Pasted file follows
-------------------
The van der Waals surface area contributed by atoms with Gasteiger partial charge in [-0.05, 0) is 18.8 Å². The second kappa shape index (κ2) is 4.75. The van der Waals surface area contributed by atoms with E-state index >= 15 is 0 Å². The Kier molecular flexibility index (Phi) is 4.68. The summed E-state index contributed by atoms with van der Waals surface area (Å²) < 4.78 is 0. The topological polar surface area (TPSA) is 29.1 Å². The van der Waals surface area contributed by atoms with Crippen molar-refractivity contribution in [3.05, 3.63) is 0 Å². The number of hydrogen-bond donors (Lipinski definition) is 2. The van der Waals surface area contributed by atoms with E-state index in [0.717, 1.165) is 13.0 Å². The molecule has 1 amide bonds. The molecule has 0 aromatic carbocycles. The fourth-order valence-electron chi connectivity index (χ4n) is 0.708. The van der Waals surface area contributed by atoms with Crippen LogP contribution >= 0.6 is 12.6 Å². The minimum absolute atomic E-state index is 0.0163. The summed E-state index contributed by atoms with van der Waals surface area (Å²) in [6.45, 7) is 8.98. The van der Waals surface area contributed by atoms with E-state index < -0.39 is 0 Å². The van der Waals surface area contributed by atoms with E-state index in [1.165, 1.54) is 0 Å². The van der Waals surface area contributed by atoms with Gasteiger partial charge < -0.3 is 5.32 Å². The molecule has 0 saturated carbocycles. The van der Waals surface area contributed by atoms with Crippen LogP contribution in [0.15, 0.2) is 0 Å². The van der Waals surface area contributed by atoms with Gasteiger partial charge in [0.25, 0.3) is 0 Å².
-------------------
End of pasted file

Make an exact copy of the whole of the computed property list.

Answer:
The van der Waals surface area contributed by atoms with Gasteiger partial charge in [-0.05, 0) is 18.8 Å². The second kappa shape index (κ2) is 4.75. The van der Waals surface area contributed by atoms with E-state index >= 15 is 0 Å². The Kier molecular flexibility index (Phi) is 4.68. The summed E-state index contributed by atoms with van der Waals surface area (Å²) < 4.78 is 0. The topological polar surface area (TPSA) is 29.1 Å². The van der Waals surface area contributed by atoms with Crippen molar-refractivity contribution in [3.05, 3.63) is 0 Å². The number of hydrogen-bond donors (Lipinski definition) is 2. The van der Waals surface area contributed by atoms with E-state index in [0.717, 1.165) is 13.0 Å². The molecule has 1 amide bonds. The molecule has 0 aromatic carbocycles. The fourth-order valence-electron chi connectivity index (χ4n) is 0.708. The van der Waals surface area contributed by atoms with Crippen LogP contribution >= 0.6 is 12.6 Å². The minimum absolute atomic E-state index is 0.0163. The summed E-state index contributed by atoms with van der Waals surface area (Å²) in [6.45, 7) is 8.98. The van der Waals surface area contributed by atoms with E-state index < -0.39 is 0 Å². The van der Waals surface area contributed by atoms with E-state index in [1.165, 1.54) is 0 Å². The van der Waals surface area contributed by atoms with Gasteiger partial charge < -0.3 is 5.32 Å². The molecule has 0 saturated carbocycles. The van der Waals surface area contributed by atoms with Crippen LogP contribution in [0.15, 0.2) is 0 Å². The van der Waals surface area contributed by atoms with Gasteiger partial charge in [0.25, 0.3) is 0 Å².